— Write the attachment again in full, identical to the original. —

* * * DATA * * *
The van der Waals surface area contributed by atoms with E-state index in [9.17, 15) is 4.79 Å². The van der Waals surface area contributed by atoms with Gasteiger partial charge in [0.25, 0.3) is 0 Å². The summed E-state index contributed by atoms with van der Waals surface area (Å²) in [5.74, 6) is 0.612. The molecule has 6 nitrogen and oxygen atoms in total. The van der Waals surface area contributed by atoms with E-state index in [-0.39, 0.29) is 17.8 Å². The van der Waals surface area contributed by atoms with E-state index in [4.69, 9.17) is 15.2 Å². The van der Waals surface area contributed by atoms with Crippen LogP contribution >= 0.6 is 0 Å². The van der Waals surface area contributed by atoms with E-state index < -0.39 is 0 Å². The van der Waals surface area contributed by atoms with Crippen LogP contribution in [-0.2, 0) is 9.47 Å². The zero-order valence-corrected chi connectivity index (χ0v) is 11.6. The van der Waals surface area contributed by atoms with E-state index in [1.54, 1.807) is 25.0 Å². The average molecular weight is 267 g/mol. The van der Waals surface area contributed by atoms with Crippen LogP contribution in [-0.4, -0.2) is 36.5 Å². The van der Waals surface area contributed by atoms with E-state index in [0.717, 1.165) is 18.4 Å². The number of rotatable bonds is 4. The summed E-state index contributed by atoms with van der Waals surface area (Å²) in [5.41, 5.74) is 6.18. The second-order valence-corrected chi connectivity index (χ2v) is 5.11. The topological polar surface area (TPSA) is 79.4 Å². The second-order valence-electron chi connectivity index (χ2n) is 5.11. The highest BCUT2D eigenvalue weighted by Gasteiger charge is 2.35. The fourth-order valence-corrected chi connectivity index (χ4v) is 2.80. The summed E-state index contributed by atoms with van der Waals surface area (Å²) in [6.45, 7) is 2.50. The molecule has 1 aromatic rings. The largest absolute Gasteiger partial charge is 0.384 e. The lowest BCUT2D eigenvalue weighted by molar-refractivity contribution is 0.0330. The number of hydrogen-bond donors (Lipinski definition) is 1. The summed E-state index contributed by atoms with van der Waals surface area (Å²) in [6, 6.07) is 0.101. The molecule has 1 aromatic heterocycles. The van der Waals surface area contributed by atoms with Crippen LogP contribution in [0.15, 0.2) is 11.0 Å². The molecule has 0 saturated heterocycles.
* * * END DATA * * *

The van der Waals surface area contributed by atoms with E-state index in [9.17, 15) is 4.79 Å². The van der Waals surface area contributed by atoms with Gasteiger partial charge in [0.25, 0.3) is 0 Å². The summed E-state index contributed by atoms with van der Waals surface area (Å²) in [5.74, 6) is 0.612. The molecule has 6 nitrogen and oxygen atoms in total. The van der Waals surface area contributed by atoms with E-state index in [-0.39, 0.29) is 17.8 Å². The van der Waals surface area contributed by atoms with E-state index in [4.69, 9.17) is 15.2 Å². The van der Waals surface area contributed by atoms with Crippen LogP contribution >= 0.6 is 0 Å². The van der Waals surface area contributed by atoms with E-state index < -0.39 is 0 Å². The van der Waals surface area contributed by atoms with Crippen LogP contribution in [-0.2, 0) is 9.47 Å². The zero-order valence-corrected chi connectivity index (χ0v) is 11.6. The van der Waals surface area contributed by atoms with E-state index in [1.54, 1.807) is 25.0 Å². The average molecular weight is 267 g/mol. The van der Waals surface area contributed by atoms with Crippen LogP contribution in [-0.4, -0.2) is 36.5 Å². The van der Waals surface area contributed by atoms with E-state index in [0.717, 1.165) is 18.4 Å². The number of rotatable bonds is 4. The summed E-state index contributed by atoms with van der Waals surface area (Å²) in [5.41, 5.74) is 6.18. The second-order valence-corrected chi connectivity index (χ2v) is 5.11. The topological polar surface area (TPSA) is 79.4 Å². The second-order valence-electron chi connectivity index (χ2n) is 5.11. The highest BCUT2D eigenvalue weighted by Gasteiger charge is 2.35. The fourth-order valence-corrected chi connectivity index (χ4v) is 2.80. The summed E-state index contributed by atoms with van der Waals surface area (Å²) in [6.45, 7) is 2.50. The molecule has 1 aromatic rings. The largest absolute Gasteiger partial charge is 0.384 e. The lowest BCUT2D eigenvalue weighted by molar-refractivity contribution is 0.0330. The number of hydrogen-bond donors (Lipinski definition) is 1. The summed E-state index contributed by atoms with van der Waals surface area (Å²) in [6, 6.07) is 0.101. The molecule has 1 aromatic heterocycles. The van der Waals surface area contributed by atoms with Crippen LogP contribution in [0.15, 0.2) is 11.0 Å². The molecule has 0 saturated heterocycles.